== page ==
But there are still vanishingly few places where you can learn what it feels like to code.
Okay, so one counterargument might go: Why read about what it feels like to code when you can just learn to code and feel it yourself? But come on. We cook, and we also consume great writing about cooking. We watch movies, but we also read movie reviews. A great rendering of an experience makes the experience better; it drives it deeper. It helps us (see things, feel things) we wouldn’t otherwise have (seen, felt).
Here’s Ellen Ullman, for instance, on messy programmers:
Requirements muddle up; changes are needed immediately. Meanwhile, no one has changed the system deadline. The programmer, who needs clarity, who must talk all day to a machine that demands declarations, hunkers down into a low-grade annoyance. It is here that the stereotype of the programmer, sitting in a dim room, growling from behind Coke cans, has its origins. The disorder of the desk, the floor; the yellow Post-it notes everywhere; the whiteboards covered with scrawl: all this is the outward manifestation of the messiness of human thought. The messiness cannot go into the program; it piles up around the programmer.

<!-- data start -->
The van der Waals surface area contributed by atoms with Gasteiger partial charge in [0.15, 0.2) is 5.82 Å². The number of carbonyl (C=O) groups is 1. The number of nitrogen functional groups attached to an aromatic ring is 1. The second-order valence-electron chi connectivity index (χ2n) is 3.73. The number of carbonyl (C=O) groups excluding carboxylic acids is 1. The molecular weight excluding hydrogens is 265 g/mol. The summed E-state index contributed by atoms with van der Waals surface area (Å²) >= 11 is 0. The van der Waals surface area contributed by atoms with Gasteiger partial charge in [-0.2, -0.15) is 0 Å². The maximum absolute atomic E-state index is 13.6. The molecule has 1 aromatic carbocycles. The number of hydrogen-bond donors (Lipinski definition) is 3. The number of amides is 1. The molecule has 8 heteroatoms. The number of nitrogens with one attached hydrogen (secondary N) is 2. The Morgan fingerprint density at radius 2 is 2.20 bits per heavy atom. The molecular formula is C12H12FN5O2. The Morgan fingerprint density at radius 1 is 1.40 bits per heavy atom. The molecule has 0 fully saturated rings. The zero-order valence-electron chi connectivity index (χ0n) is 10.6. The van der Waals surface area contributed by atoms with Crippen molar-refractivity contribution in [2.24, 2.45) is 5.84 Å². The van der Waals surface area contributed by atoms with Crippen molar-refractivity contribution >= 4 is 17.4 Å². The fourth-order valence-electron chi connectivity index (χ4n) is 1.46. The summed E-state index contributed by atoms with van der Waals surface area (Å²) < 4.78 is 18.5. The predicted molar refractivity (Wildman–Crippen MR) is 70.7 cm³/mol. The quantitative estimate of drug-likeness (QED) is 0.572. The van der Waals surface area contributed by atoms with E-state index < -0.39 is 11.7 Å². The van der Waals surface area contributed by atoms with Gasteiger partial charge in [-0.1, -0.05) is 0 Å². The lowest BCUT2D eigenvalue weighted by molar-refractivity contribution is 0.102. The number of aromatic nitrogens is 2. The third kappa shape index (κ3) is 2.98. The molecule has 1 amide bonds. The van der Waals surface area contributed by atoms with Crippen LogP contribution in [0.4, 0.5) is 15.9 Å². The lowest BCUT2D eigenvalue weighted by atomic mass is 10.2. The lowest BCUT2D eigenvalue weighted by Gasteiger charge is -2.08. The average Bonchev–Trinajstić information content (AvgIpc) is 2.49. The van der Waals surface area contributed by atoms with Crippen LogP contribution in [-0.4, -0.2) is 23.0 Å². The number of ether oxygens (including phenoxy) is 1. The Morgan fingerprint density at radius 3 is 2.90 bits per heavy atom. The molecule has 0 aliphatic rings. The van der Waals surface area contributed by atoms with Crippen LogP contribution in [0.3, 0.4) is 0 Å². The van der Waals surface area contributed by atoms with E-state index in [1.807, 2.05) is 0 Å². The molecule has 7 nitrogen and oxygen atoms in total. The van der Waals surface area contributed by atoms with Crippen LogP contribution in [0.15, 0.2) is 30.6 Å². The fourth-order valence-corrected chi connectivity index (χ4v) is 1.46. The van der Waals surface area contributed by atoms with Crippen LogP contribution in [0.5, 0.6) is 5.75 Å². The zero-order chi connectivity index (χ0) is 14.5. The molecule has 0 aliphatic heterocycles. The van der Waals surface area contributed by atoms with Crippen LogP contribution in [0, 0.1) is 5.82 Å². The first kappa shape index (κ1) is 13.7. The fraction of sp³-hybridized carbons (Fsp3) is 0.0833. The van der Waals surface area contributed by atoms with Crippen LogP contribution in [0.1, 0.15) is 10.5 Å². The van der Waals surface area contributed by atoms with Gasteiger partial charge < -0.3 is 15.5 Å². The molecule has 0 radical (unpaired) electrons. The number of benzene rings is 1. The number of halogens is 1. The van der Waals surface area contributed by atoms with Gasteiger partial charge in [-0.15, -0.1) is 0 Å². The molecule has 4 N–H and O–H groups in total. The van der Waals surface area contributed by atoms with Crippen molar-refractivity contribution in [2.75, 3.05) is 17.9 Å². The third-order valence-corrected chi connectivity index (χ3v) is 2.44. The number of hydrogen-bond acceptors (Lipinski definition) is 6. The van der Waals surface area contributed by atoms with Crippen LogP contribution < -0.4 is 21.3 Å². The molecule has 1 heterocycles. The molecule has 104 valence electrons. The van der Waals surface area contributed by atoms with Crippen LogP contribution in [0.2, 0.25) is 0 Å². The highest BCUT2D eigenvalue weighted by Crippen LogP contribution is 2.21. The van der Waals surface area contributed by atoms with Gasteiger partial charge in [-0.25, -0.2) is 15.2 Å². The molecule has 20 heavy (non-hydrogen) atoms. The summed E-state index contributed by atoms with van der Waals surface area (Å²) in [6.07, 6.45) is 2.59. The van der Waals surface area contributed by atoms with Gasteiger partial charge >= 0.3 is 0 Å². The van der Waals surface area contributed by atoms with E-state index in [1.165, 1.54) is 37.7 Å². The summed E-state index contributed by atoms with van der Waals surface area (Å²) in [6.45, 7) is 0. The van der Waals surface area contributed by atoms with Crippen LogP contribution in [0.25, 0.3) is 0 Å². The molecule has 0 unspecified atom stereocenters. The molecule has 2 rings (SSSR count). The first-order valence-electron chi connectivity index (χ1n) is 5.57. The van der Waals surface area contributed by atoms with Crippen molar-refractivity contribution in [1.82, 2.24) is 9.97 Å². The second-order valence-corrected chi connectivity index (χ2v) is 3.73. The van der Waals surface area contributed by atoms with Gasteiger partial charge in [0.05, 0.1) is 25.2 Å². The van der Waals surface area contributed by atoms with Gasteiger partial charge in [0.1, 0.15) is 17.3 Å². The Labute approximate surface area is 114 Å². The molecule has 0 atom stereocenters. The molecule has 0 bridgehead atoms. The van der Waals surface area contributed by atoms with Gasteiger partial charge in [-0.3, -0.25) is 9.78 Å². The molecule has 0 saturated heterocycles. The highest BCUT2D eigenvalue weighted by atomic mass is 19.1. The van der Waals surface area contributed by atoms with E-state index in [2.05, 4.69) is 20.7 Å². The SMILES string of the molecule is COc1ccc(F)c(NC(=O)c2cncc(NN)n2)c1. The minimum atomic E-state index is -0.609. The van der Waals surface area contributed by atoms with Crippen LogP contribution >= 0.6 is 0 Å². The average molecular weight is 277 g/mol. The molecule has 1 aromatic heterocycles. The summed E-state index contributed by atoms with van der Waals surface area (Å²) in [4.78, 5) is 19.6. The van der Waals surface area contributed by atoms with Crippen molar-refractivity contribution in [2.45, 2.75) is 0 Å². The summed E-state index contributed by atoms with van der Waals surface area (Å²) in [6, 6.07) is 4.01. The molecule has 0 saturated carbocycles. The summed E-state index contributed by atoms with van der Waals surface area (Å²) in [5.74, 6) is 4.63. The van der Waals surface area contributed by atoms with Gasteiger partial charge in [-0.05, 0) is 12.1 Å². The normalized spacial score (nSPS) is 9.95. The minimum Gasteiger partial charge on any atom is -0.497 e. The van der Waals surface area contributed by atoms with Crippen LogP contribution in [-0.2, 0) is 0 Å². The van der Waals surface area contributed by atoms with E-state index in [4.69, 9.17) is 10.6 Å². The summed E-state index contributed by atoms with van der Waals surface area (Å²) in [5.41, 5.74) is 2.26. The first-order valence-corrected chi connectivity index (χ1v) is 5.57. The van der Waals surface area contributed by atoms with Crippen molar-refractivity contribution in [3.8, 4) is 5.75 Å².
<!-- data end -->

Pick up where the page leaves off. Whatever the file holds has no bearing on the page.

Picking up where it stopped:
I look across my desk and I say: Ohhh.
Ellen Ullman won’t hold this throne forever. There’s a wave of dual citizens rolling in, a whole generation of liberal artsy writer/programmers, and certainly a few of them will pause in their labors long enough to render the experience in words. It might take a while. I myself tried to put a bit of the feeling of code into my novel Mr. Penumbra’s 24-Hour Bookstore — but I’m only a so-so programmer, only a citizen and a half. The extremes of these new feelings are not accessible or really even comprehensible to me.
So for now, I’m waiting, and while I’m waiting, I’m rereading Close to the Machine.
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